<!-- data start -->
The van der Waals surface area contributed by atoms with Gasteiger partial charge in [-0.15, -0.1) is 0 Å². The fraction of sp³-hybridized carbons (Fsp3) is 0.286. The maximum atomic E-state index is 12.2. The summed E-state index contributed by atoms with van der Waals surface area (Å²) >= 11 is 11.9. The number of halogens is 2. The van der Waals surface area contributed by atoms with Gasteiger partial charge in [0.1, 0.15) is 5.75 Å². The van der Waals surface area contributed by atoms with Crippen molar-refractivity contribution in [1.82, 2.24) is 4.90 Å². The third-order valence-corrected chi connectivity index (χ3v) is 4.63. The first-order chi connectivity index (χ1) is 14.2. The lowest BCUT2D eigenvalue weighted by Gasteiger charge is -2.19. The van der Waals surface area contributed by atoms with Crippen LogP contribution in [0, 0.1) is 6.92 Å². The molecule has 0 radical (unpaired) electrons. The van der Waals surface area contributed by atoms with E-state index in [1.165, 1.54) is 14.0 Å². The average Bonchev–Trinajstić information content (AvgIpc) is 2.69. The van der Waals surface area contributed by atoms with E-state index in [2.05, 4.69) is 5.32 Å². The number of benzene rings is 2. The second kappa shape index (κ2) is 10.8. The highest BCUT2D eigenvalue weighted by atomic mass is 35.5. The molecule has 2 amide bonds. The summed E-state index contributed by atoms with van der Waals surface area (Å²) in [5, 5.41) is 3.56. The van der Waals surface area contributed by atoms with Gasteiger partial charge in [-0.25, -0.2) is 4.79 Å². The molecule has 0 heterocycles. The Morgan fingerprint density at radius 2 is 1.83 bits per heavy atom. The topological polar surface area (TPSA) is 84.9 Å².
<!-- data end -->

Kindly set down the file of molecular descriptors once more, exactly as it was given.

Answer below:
The van der Waals surface area contributed by atoms with Gasteiger partial charge in [-0.15, -0.1) is 0 Å². The fraction of sp³-hybridized carbons (Fsp3) is 0.286. The maximum atomic E-state index is 12.2. The summed E-state index contributed by atoms with van der Waals surface area (Å²) >= 11 is 11.9. The number of halogens is 2. The van der Waals surface area contributed by atoms with Gasteiger partial charge in [0.1, 0.15) is 5.75 Å². The van der Waals surface area contributed by atoms with Crippen molar-refractivity contribution in [1.82, 2.24) is 4.90 Å². The third-order valence-corrected chi connectivity index (χ3v) is 4.63. The first-order chi connectivity index (χ1) is 14.2. The lowest BCUT2D eigenvalue weighted by Gasteiger charge is -2.19. The van der Waals surface area contributed by atoms with Crippen LogP contribution in [0, 0.1) is 6.92 Å². The molecule has 0 radical (unpaired) electrons. The van der Waals surface area contributed by atoms with E-state index in [1.165, 1.54) is 14.0 Å². The average Bonchev–Trinajstić information content (AvgIpc) is 2.69. The van der Waals surface area contributed by atoms with E-state index in [2.05, 4.69) is 5.32 Å². The number of benzene rings is 2. The second kappa shape index (κ2) is 10.8. The highest BCUT2D eigenvalue weighted by atomic mass is 35.5. The molecule has 2 amide bonds. The summed E-state index contributed by atoms with van der Waals surface area (Å²) in [5, 5.41) is 3.56. The van der Waals surface area contributed by atoms with Gasteiger partial charge in [-0.25, -0.2) is 4.79 Å². The molecule has 0 heterocycles. The Morgan fingerprint density at radius 2 is 1.83 bits per heavy atom. The topological polar surface area (TPSA) is 84.9 Å².